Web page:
Last week I discussed how easy it is to get into trouble by ignoring the nature of cost. Whether you are a manufacturer, distributor of goods or a service company, understanding how costs affect your company is crucial to profitability. Using the wrong type of cost calculation for your business can make or break your company. Last week we looked at Variable Costs. This week we continue with Fixed and Semi-Variable Costs.
In contrast to variable costs, fixed costs remain the same despite increases or decreases in business activity. For example, a manufacturing plant that must use oil to heat during the winter must heat the plant whether production increases or decreases. The grocery retailer that rents their building must pay the rent no matter how many bottles of milk are sold, and the service company must pay the rent for their offices, whether billable hours increase or decrease.
Fixed costs have characteristics that are different from variable costs. For example, while the cost of heating cannot be directly related to the nails produced at the factory, the cost of heating must be included in the nail’s cost. Therefore, fixed costs will actually react in the opposite way to variable costs; if the plant produced 100,000 nails this month and heating cost was $2000, then each nail would have to include $.02 cost of heating.
While the fixed cost does not rise or fall in response to the activity, in this case manufacturing nails, the effect on the cost of producing the nails does respond to the level of activity. Should production of the nails decline by 50%, then the cost of heating on each nail would rise to $.04. In addition, fixed costs may or may not be controllable. It is up to management to decide whether or not to use those resources and incur the cost. If incurred, the cost would be fixed.
Committed fixed costs cannot be controlled. The example of heat in the plant manufacturing nails would be non-discretionary. A service company may sub-contract consultants for a fixed fee per month, but a cancellation clause in the contract would be an example of non-committed or discretionary fixed cost.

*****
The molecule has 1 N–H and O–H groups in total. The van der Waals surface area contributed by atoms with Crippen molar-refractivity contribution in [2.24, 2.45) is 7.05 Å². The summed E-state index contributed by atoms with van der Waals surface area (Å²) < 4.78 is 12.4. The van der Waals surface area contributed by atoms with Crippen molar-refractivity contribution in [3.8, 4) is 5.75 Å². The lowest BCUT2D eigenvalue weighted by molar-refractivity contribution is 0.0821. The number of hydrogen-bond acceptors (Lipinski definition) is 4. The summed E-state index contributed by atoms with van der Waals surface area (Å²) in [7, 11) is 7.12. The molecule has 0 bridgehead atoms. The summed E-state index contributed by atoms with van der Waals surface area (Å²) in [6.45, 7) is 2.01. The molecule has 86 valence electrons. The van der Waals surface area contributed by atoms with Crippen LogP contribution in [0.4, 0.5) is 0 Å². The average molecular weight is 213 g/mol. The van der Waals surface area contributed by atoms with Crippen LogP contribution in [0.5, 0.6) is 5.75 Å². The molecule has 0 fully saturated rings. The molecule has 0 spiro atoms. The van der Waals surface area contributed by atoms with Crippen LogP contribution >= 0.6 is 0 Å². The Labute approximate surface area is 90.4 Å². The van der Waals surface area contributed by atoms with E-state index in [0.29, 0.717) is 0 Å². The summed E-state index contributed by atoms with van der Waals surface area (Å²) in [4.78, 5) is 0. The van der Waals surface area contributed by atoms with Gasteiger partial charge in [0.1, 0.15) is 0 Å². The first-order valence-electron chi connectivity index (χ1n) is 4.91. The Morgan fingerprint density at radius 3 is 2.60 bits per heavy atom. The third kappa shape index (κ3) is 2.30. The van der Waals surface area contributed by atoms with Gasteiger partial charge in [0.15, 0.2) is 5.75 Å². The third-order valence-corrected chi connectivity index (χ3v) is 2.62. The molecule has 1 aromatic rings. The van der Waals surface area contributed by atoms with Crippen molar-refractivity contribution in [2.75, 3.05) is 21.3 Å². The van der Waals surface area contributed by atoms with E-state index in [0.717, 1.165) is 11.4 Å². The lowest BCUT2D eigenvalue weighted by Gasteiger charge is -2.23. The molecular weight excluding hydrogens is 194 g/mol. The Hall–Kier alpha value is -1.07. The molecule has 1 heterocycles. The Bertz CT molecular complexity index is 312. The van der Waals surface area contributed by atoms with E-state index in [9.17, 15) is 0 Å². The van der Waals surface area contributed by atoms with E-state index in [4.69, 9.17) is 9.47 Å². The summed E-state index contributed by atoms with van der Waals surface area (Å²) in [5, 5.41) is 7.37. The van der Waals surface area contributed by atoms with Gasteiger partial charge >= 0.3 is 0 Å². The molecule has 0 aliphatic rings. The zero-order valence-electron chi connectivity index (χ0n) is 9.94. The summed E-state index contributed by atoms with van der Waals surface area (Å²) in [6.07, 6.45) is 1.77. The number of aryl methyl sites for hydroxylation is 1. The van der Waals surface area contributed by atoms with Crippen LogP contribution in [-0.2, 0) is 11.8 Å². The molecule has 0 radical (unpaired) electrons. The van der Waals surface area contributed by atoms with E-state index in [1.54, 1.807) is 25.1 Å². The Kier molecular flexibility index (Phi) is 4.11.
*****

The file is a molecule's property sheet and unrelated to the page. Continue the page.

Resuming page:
In order to define Semi-variable cost, let’s take new product development as an example, say the development of a new widget. There are three components to cost: labor, materials, and machinery (we will ignore overhead for the moment). The materials and machinery will be used to create prototypes, and the cost of each prototype is $2,000. It seems like we have all the information to move ahead.
However, a closer look at how the costs behave may reveal useful information. The machinery cost actually contains two components: a setup cost of $1000 and an hourly usage rate of $250. The budget assumes that each prototype will take 4 hours to create. Every time that the machine is set up to produce a prototype, there is a charge of $1000. Assuming that it takes 4 hours to produce a prototype, the cost of using the machine is also $1000. This is an example of a semi-variable cost; part of the cost is fixed (the setup) and part of the cost is variable (producing the prototype), depending on the time the machine is used.
Knowing that there is a semi-variable cost can be useful in doing a risk analysis. For example, supposing there were problems in creating several of the prototypes that made it necessary to produce 7 prototypes instead of 5; what would the total cost of prototypes then be? 21,000? $15,000?
If, for example, the first prototype was spoiled after only an hour, it would have cost $2,250, instead of $3000, as three hours of machine time were not used. On the other hand, there would be an additional $1,000 set up cost in order to replace the first prototype. Knowledge of how this cost “behaves” would certainly help in risk analysis and budgeting.
As we saw in the illustration, semi-variable costs contain both fixed and variable elements. The real key is in being able to identify the fixed and variable elements of semi-variable costs. In the new product development example, the budget predicts that the overall cost of producing a prototype is $2,000. However, we discovered on the three major components of cost for developing the widget, materials, direct labor and machine costs, the actual cost could vary quite a bit.
On closer observation, we realized that the machine cost had two elements as well, set up costs that did not change from one prototype to the next and machine hours that could. The driver of the fixed portion of the cost is that machine setup costs the same regardless of how many hours it took to create the prototype.
Knowing how each element of the semi-variable cost functions will give us a clear picture of overall cost. Next week we will look at some examples of how the wrong cost model can cost you. This column is based on material from my book, Project Management Accounting, published by John Wiley & Sons.